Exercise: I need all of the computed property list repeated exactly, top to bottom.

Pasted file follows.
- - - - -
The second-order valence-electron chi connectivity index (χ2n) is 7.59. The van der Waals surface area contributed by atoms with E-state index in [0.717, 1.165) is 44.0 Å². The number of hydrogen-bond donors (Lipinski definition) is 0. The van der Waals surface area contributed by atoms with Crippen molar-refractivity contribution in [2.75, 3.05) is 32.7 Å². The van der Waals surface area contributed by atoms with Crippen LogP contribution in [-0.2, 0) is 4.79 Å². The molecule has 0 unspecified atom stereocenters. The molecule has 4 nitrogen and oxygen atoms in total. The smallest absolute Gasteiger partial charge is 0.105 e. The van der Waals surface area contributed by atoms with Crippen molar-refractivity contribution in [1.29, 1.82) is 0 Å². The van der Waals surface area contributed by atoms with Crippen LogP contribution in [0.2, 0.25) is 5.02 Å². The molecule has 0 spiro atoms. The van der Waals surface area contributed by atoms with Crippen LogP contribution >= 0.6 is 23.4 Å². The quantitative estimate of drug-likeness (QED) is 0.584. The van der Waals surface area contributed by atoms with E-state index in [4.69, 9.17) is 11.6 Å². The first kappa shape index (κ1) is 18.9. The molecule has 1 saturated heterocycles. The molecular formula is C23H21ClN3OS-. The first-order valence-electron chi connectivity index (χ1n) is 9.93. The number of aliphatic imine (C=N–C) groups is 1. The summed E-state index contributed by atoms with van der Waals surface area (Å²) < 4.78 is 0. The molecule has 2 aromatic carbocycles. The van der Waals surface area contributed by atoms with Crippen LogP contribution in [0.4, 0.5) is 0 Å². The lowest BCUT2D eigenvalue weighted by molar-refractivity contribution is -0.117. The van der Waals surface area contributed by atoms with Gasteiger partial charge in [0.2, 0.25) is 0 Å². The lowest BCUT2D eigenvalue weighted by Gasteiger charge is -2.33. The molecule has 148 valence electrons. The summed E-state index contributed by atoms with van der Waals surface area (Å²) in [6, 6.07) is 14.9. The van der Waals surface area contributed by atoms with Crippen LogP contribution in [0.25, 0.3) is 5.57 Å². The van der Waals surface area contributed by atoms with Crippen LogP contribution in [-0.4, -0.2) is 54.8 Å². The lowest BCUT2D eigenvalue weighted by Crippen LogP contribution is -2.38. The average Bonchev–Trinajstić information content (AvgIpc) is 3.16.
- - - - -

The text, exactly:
The second-order valence-electron chi connectivity index (χ2n) is 7.59. The van der Waals surface area contributed by atoms with E-state index in [0.717, 1.165) is 44.0 Å². The number of hydrogen-bond donors (Lipinski definition) is 0. The van der Waals surface area contributed by atoms with Crippen molar-refractivity contribution in [2.75, 3.05) is 32.7 Å². The van der Waals surface area contributed by atoms with Crippen LogP contribution in [-0.2, 0) is 4.79 Å². The molecule has 0 unspecified atom stereocenters. The molecule has 4 nitrogen and oxygen atoms in total. The smallest absolute Gasteiger partial charge is 0.105 e. The van der Waals surface area contributed by atoms with Crippen molar-refractivity contribution in [1.29, 1.82) is 0 Å². The van der Waals surface area contributed by atoms with Crippen LogP contribution in [0.2, 0.25) is 5.02 Å². The molecule has 0 spiro atoms. The van der Waals surface area contributed by atoms with Crippen LogP contribution >= 0.6 is 23.4 Å². The quantitative estimate of drug-likeness (QED) is 0.584. The van der Waals surface area contributed by atoms with E-state index in [4.69, 9.17) is 11.6 Å². The first kappa shape index (κ1) is 18.9. The molecule has 1 saturated heterocycles. The molecular formula is C23H21ClN3OS-. The first-order valence-electron chi connectivity index (χ1n) is 9.93. The number of aliphatic imine (C=N–C) groups is 1. The summed E-state index contributed by atoms with van der Waals surface area (Å²) < 4.78 is 0. The molecule has 2 aromatic carbocycles. The van der Waals surface area contributed by atoms with Crippen LogP contribution in [0.4, 0.5) is 0 Å². The lowest BCUT2D eigenvalue weighted by molar-refractivity contribution is -0.117. The van der Waals surface area contributed by atoms with Gasteiger partial charge in [0.2, 0.25) is 0 Å². The lowest BCUT2D eigenvalue weighted by Gasteiger charge is -2.33. The molecule has 148 valence electrons. The summed E-state index contributed by atoms with van der Waals surface area (Å²) in [6, 6.07) is 14.9. The van der Waals surface area contributed by atoms with Crippen LogP contribution in [0.25, 0.3) is 5.57 Å². The van der Waals surface area contributed by atoms with Crippen LogP contribution in [-0.4, -0.2) is 54.8 Å². The lowest BCUT2D eigenvalue weighted by Crippen LogP contribution is -2.38. The average Bonchev–Trinajstić information content (AvgIpc) is 3.16.